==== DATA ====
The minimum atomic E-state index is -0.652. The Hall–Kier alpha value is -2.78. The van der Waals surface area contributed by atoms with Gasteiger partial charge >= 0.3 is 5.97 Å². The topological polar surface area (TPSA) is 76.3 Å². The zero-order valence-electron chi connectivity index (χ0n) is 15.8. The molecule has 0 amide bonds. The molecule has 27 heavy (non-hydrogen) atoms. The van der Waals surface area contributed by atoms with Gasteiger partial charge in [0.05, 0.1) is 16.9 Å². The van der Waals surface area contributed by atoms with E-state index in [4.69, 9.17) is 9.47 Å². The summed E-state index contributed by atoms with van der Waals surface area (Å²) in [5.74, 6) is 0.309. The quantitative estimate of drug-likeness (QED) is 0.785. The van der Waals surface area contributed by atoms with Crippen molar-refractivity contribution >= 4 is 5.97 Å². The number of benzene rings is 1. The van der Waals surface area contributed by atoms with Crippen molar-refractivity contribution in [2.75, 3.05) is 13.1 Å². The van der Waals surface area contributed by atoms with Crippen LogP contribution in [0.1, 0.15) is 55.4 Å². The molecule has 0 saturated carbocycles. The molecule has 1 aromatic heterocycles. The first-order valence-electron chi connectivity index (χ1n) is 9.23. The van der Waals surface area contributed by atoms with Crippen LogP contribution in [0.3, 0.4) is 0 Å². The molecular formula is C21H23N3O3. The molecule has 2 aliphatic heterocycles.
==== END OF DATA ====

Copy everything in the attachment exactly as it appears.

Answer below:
The minimum atomic E-state index is -0.652. The Hall–Kier alpha value is -2.78. The van der Waals surface area contributed by atoms with Gasteiger partial charge >= 0.3 is 5.97 Å². The topological polar surface area (TPSA) is 76.3 Å². The zero-order valence-electron chi connectivity index (χ0n) is 15.8. The molecule has 0 amide bonds. The molecule has 27 heavy (non-hydrogen) atoms. The van der Waals surface area contributed by atoms with Gasteiger partial charge in [0.05, 0.1) is 16.9 Å². The van der Waals surface area contributed by atoms with E-state index in [4.69, 9.17) is 9.47 Å². The summed E-state index contributed by atoms with van der Waals surface area (Å²) in [5.74, 6) is 0.309. The quantitative estimate of drug-likeness (QED) is 0.785. The van der Waals surface area contributed by atoms with Crippen molar-refractivity contribution >= 4 is 5.97 Å². The number of benzene rings is 1. The van der Waals surface area contributed by atoms with Crippen molar-refractivity contribution in [2.75, 3.05) is 13.1 Å². The van der Waals surface area contributed by atoms with Crippen LogP contribution in [0.1, 0.15) is 55.4 Å². The molecule has 0 saturated carbocycles. The molecule has 1 aromatic heterocycles. The first-order valence-electron chi connectivity index (χ1n) is 9.23. The van der Waals surface area contributed by atoms with Crippen LogP contribution in [0.3, 0.4) is 0 Å². The molecular formula is C21H23N3O3. The molecule has 2 aliphatic heterocycles.